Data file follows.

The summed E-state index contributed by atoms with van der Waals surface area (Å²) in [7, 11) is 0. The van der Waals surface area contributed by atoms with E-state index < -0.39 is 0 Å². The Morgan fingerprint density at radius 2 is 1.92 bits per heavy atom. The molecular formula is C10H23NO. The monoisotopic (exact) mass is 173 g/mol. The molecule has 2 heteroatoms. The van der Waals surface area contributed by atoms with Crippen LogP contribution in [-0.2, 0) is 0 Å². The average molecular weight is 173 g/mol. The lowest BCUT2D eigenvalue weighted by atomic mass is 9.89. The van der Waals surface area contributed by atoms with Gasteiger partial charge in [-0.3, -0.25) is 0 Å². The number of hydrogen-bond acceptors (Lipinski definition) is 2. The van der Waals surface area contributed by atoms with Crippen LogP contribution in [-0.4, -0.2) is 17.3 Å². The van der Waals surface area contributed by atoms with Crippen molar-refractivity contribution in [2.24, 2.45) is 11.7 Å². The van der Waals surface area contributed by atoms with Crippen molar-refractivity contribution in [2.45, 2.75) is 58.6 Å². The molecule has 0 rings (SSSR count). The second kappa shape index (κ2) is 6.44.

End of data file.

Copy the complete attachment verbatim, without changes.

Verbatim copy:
The summed E-state index contributed by atoms with van der Waals surface area (Å²) in [7, 11) is 0. The van der Waals surface area contributed by atoms with E-state index < -0.39 is 0 Å². The Morgan fingerprint density at radius 2 is 1.92 bits per heavy atom. The molecular formula is C10H23NO. The monoisotopic (exact) mass is 173 g/mol. The molecule has 2 heteroatoms. The van der Waals surface area contributed by atoms with Crippen LogP contribution in [-0.2, 0) is 0 Å². The average molecular weight is 173 g/mol. The lowest BCUT2D eigenvalue weighted by atomic mass is 9.89. The van der Waals surface area contributed by atoms with Gasteiger partial charge in [-0.3, -0.25) is 0 Å². The number of hydrogen-bond acceptors (Lipinski definition) is 2. The van der Waals surface area contributed by atoms with Crippen LogP contribution in [-0.4, -0.2) is 17.3 Å². The van der Waals surface area contributed by atoms with Crippen molar-refractivity contribution in [2.24, 2.45) is 11.7 Å². The van der Waals surface area contributed by atoms with Crippen molar-refractivity contribution in [2.45, 2.75) is 58.6 Å². The molecule has 0 rings (SSSR count). The second kappa shape index (κ2) is 6.44.